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Investments - Private

PSTs: Is There a Woodbridge Securities in Your Future?

August 13, 2020

by Howard Haykin



Sigma Financial broker, with 32 years’ experience, was recently disciplined for selling $625,000 worth of promissory notes issued by Woodbridge Securities (a/k/a Woodbridge Group of Companies), a self-advertised real-estate investment fund that filed for bankruptcy in December 2017 when it was sued by the SEC for allegedly running a Ponzi scheme. [FINRA AWC #2018059663501.]  
Reading this case brought to mind the significant number of cases where an allegedly 'guilty' broker: (i) was a long-time veteran of Wall Street; and, (ii) was enticed by excessive payouts to sell what proved to be the worthless Woodbridge notes.



Woodbridge Securities proved to be a $1.2 billion Ponzi scheme, which claimed between 8,400 and 10,000 victims - many of them elderlyAND MAKE NO MISTAKE, the victimized investors did not purchase the fraudulent promissory notes. These unregistered securities were sold by veteran brokers - each with over 20 years’ experience. Like the …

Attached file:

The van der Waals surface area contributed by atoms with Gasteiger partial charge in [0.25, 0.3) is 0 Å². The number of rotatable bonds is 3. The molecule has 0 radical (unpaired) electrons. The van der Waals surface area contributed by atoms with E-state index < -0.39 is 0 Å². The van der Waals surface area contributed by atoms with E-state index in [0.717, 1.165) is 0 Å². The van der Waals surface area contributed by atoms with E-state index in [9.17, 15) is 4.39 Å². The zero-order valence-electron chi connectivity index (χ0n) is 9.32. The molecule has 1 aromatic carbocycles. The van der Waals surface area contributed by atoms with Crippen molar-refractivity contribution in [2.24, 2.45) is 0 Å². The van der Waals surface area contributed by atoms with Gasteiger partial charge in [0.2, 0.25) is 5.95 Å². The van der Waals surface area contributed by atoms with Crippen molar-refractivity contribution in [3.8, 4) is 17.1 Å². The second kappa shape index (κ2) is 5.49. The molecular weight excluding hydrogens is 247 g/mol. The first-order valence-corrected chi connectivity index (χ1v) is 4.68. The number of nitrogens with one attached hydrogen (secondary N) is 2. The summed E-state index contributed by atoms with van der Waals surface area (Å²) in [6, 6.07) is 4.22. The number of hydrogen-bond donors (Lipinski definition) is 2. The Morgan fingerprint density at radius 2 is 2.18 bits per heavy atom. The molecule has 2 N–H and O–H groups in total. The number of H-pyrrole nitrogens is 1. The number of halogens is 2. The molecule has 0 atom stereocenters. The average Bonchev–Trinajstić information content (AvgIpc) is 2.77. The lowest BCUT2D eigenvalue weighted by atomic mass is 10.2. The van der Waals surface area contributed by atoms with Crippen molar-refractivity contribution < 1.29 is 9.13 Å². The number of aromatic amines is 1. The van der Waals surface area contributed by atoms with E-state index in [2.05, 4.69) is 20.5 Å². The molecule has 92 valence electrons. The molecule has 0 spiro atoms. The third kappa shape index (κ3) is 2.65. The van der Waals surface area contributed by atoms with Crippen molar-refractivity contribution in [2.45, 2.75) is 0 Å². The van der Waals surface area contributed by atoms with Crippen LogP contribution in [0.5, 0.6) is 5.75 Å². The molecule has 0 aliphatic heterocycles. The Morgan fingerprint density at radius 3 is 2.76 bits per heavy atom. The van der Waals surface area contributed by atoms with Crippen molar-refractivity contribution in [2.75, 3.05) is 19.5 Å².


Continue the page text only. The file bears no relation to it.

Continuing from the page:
REFLECTING ON INVESTOR SAFEGUARDS.    A Private Securities Transaction (“PST”) is any securities transaction relating to new offerings of securities which are not registered with the SEC. While brokers are required to receive permission from their firms in order to participate in a PST, many brokers do so anyway without notifying their firms - as happened in the Woodbridge Ponzi scheme. Broker's violate the rules, in part, because their firms are not likely to give them permission to participate, and because brokers do not expect they will be caught. 


That said, the risks are all too real – if not amplified - by unregistered securities offerings. First, they typically are not supervised, meaning the issue of 'suitability' falls on the sole judgment of the broker (who admittedly is biased). Second, there's no one to conduct adequate due diligence - to see that "all the I's are dotted, and T's are crossed."


As a result, PST investors should consider their own safeguards, which might include the following:

  • Pass on investing in a PST if your broker or financial adviser has not given assurance that he or she received firm approval. [Note: If you don’t trust your broker to tell you the truth, contact a branch manager and think about switching to a new broker.]
  • Before investing, seek advice from a trusted independent individual or financial watchdog - who can help decide whether the particular offering is legitimate and fits you investment profile.